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  • Writer's pictureAlan Frischer, MD, MPH


Allow me to start with my conclusion: Eat more fiber. You’ve heard this before. Why?

Dietary fiber, also known as roughage or bulk, is found (mainly) in fruits, vegetables, whole grains, seeds, nuts and legumes. It is famous for preventing constipation, but foods containing fiber can also provide so many other health benefits, like helping to maintain a healthy weight, and lowering the risk of diabetes, heart disease and even some cancers.

Other food components (like fats, proteins, and carbohydrates) are broken down, absorbed and digested. Fiber, however, is not digested. It passes, relatively intact, through the stomach, small intestines and colon, and out of the body.

It is either soluble, which dissolves in water, or insoluble, which doesn’t. Soluble fiber can help lower blood cholesterol and glucose levels. It is found in oats, peas, beans, apples, citrus fruits, carrots, barley and psyllium. Insoluble fiber promotes the movement of material through the digestive system and increases stool bulk, so it helps with constipation. Whole wheat flour, wheat bran, nuts, beans and vegetables such as cauliflower, green beans and potatoes are good sources of insoluble fiber.

What else does eating a wide variety of high-fiber foods help to do for us?

-Normalize bowel movements. Dietary fiber increases the weight and size of the stool and softens it, making it easier to pass. If the stool is watery or soft, eating fiber helps to solidify it.

-Maintain bowel health. A high fiber diet may help to lower the risk of developing hemorrhoids, diverticular disease, and colorectal cancer. In addition, the “good” bacteria that make up our gut’s microbiome feed on the fiber that has fermented in the GI tract. Fatty acids are produced that can lower systemic inflammation, which is linked to nearly every major chronic health problem.

-Lower cholesterol levels. Soluble fiber lowers blood cholesterol levels by reducing cholesterol absorption and lowering low-density lipoproteins (LDL).

-Control blood sugar levels. Soluble fiber can slow sugar absorption, which improves blood sugar levels. A diet high in fiber is associated with a lower risk of developing type 2 diabetes, and a diet which mixes soluble and insoluble fiber shows the most benefit.

-Achieve and maintain a healthy weight. High fiber foods tend to be more filling than low fiber foods, so we eat less and stay satisfied longer. High fiber foods take longer to eat and are less calorie dense.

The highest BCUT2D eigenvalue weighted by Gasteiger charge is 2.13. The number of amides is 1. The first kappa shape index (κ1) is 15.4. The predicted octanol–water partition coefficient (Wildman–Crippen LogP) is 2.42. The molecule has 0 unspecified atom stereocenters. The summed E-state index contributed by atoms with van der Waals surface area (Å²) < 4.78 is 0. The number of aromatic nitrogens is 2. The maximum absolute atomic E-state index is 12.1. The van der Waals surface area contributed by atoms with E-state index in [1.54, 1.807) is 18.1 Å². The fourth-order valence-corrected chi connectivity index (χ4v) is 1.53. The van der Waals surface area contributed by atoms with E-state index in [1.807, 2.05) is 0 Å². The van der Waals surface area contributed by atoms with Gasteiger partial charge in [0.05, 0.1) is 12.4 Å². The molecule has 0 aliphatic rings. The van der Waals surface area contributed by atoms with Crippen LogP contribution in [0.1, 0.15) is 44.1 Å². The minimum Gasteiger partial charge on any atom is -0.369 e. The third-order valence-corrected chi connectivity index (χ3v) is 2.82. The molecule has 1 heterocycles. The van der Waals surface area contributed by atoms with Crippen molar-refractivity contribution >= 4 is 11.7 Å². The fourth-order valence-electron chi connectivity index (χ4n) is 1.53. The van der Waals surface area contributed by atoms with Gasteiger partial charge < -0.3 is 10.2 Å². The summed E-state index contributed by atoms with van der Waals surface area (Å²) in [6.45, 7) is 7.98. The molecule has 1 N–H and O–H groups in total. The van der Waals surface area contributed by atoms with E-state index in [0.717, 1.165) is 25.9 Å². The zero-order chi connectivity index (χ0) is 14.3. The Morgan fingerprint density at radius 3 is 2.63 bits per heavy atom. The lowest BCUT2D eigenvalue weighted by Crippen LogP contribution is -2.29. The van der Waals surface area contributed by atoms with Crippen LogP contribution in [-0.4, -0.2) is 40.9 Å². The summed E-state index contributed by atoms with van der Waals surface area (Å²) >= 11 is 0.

-Reduce heart disease. Studies show a high correlation between high fiber intake (especially soluble fiber) and a reduced risk of cardiovascular disease and stroke.

-Reduce cancer risks. A number of studies point to a high fiber diet lowering the risk of colorectal and breast cancer. The studies looked at the soluble fiber found in fruit, but note that soluble fiber is also plentiful in other foods mentioned here.

-Increase longevity. People who eat more fiber, including soluble and insoluble, had a lower chance of dying from anything, including cardiovascular disease and cancer. This means even if you suffer from one of these diseases, consuming fiber may help protect you from dying from it.

-Detox the bowels. Without using special bowel cleansers, fiber naturally helps to eliminate toxins from the GI tract. Soluble fiber soaks up potentially harmful compounds, including excess estrogen and unhealthy fats. Fiber moves food through the bowels and gives the gut less time to absorb chemicals like BPA, mercury and pesticides.

-Maintain strong bones. Some types of soluble fiber act as prebiotics, which promote beneficial gut bacteria, which in turn increases the absorption and effect of minerals like calcium. Prebiotics are found in fruits, vegetables, nuts and whole grains.

-Prevent dementia. This is recent and very exciting news, coming out of studies from Japan. Soluble fiber consumption appears to be associated with a lower risk of developing dementia. This appears to apply to almost all types of dementia. Further studies are in progress.

I recommend that you take time to increase fiber consumption gradually, over a period of weeks. This allows the body’s natural bacteria to adjust, and will help to avoid intestinal gas, abdominal bloating and cramping. Drink more water when eating more fiber. What are some easy ways to include more fiber in your diet?

· Start the day with a high fiber breakfast cereal.

· Look for “whole grain” on labels, and choose products that list whole wheat or whole grain as the first ingredient. Use whole grain flour when baking.

· Add a few tablespoons of unprocessed wheat bran to your favorite recipes.

· Eat more legumes, like beans, peas, and lentils.

· Select snacks like fresh fruit, raw vegetables, low fat popcorn, whole grain crackers, nuts, seeds, and dried fruits.

Those who suffer from irritable bowel syndrome, chronic constipation, diverticulosis, and diarrhea can benefit from supplements like Metamucil, Citrucel, and FiberCon. For others, however, it is far better to get fiber from natural food sources. Supplements do add fiber to the diet, but lack the variety of fiber and the vitamins, minerals and other benefits that are found in real food and in a balanced diet.

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